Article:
For CD14, the genotype of T/T was significantly higher in the patient group (43%) than the control group (26%) (p < 0.05). Individuals with the T/T genotype are at twice a greater risk to develop moderate to severe periodontitis than people with C/C and C/T genotypes (p < 0.05, OR = 2.171, 95% CI 1.041 – 4.531).
hBD-1 is a cysteine-rich, cationic antimicrobial peptide with broad-spectrum antimicrobial activity . Thus, rationally, alterations due to genetic polymorphisms at SNP sites may be associated with asthma, HIV-1 in pregnant women and their children, as well as oral Candida carriage [51–53]. The association between DEFB1 gene polymorphism and periodontitis could not be established in previous studies . The present study, however, demonstrated that the DEFB1 SNP at genomic position -1654, which leads to a G to A substitution and a valine to isoleucine substitution at polypeptide position , was present more frequently in patients with moderate to severe chronic periodontitis than the periodontally healthy group. The A/A genotype is mostly presented in the group of chronic periodontitis patients, while the G/G genotype was exhibited in the control group. It has been suggested that the genotypic make-up should be constant in an individual, and any difference in polymorphic status of the genes may arise only in circulation of the body .
The results of hBD-2 in serum expression support our findings from the digests. The periodontally healthy control group presented with a lower level (102.83 pg/ml) of hBD-2 than the patient group (252.09 pg/ml). The results suggest that subjects with the 1654AA genotype may tend to exhibit a higher serum level of hBD-2 in response to periodontal infection. Further investigations would be required to confirm this hypothesis.
Schaefer et al’s findings provide evidence for a significant association of the rare A allele of the DEFB1 variant with an increased risk for periodontal diseases . This association was independent of the periodontitis-specific covariates: smoking, diabetes and gender. The robustness of the data was further supported by a separate analysis of the two parodontopathic distinct forms: chronic and aggressive periodontitis . Their results were comparable to our findings with a higher rate of A genotype and A allele and a lower rate of G genotype and G allele. The DEFB1 indicated that the G-A nucleotide transition could influence the putative binding site of its proteins .
The CD14-159 C > T polymorphism, a SNP at position -159 in the promoter region of the gene encoding this pattern recognition receptor, is associated with elevated plasma/serum concentrations of soluble CD14, an increased risk for myocardial infarction and a decreased risk for allergies and asthma .
CD14 along with TLR-4 and MD-2 detects bacterial LPS and causes the release of cytokines and antimicrobial peptides like hBDs. The present study extended to investigate CD14 gene polymorphisms along with antimicrobial peptide polymorphisms. In previous studies, it was proven that there would be increased soluble sCD14 levels in the saliva and serum of patients with periodontal infection [57, 58]. Currently, CD14 gene polymorphisms are considered as potential diagnostic markers for periodontitis. The results from this study established the detection frequency of CD14 T/T genotype in periodontitis patients (43%) to be significantly greater than periodontally healthy controls (26%). It is interesting to note the serum levels of CD14 in the periodontitis group was significantly higher than the levels in the controls. Similarly, periodontal patients with the same genotypes displayed higher levels of CD14 than their healthy subjects. Even within the periodontitis group, subjects with the T/T genotype exhibited higher levels of CD14 than subjects with C/C or C/T genotypes. The current findings on an increased detection frequency of T/T genotype in parallel with an increased serum level of CD14 protein is consistent with other studies on genetic polymorphisms of CD14 gene where the T/T genotype is also shown to be more frequent in severe periodontitis. The present study supports the notion that a T/T genotype at the -159 position of the CD14 gene is associated with chronic periodontitis. It is estimated that individuals with the T/T genotype are at twice a greater risk for moderate to severe periodontitis than people with C/C and C/T genotypes.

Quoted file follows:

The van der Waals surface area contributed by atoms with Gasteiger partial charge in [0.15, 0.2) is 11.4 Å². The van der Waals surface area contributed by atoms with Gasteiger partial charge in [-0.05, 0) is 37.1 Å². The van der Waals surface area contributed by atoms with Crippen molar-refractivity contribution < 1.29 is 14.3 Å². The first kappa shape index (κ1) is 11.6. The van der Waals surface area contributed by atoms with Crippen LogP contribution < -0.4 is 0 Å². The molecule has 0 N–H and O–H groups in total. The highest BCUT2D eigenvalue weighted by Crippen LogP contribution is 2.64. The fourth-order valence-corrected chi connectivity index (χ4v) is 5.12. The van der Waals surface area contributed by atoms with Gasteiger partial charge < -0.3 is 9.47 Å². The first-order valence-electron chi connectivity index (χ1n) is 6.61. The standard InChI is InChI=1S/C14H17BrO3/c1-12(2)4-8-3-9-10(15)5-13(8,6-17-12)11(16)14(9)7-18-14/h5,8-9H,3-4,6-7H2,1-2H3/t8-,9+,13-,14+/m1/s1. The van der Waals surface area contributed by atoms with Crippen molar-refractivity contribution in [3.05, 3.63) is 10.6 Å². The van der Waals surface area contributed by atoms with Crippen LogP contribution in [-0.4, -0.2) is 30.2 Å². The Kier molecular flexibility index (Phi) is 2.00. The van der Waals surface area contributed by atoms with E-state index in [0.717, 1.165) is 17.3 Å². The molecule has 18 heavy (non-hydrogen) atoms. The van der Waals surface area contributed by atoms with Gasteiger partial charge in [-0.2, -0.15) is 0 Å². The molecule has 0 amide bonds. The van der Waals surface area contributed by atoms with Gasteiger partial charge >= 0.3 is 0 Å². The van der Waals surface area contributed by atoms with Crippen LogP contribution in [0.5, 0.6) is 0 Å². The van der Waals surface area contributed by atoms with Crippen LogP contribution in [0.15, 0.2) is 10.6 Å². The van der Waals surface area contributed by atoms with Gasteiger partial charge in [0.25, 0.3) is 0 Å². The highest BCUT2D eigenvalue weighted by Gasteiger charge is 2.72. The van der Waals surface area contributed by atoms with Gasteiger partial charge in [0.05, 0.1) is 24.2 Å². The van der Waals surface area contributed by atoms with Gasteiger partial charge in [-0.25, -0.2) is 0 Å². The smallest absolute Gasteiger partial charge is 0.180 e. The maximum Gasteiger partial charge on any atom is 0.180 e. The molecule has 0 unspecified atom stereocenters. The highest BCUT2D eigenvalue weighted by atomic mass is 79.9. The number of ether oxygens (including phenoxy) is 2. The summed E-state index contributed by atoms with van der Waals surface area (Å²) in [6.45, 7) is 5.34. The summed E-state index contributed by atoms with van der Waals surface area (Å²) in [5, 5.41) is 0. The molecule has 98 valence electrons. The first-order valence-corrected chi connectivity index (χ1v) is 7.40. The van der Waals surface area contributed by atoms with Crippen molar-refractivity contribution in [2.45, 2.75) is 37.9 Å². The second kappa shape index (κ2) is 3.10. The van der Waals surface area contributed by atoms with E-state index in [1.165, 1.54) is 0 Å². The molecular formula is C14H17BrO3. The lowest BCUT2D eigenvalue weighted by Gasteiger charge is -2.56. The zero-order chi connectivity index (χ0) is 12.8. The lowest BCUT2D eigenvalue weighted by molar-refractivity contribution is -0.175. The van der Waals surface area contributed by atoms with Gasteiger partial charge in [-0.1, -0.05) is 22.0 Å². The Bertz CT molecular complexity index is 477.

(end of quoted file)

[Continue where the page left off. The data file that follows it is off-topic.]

The current study demonstrates that patients with moderate to severe chronic periodontitis present more commonly with the -1654 A/A genotype on the DEFB1 gene and the -159 T/T genotype on the CD14 gene, in parallel with increased serum levels of hBD-2 and soluble CD14. Within the limitations of the study, the present findings suggest that DEFB1 and CD14 gene polymorphisms are significantly associated with chronic periodontitis and could possibly be potential markers for assessment of risk for periodontal disease. Further investigation is warranted to elaborate on the diagnostic values of these potential markers in clinical practice.
The authors thank Dr. Eva Loo Kwok Ying of Keenlink Dental Clinic, Hong Kong for performing pre-study screening for our subjects.
This article has been published as part of Journal of Translational Medicine Volume 10 Supplement 1, 2012: Selected articles from the Organisation for Oncology and Translational Research (OOTR) 7th Annual Conference. The full contents of the supplement are available online at http://www.translational-medicine.com/supplements/10/S1.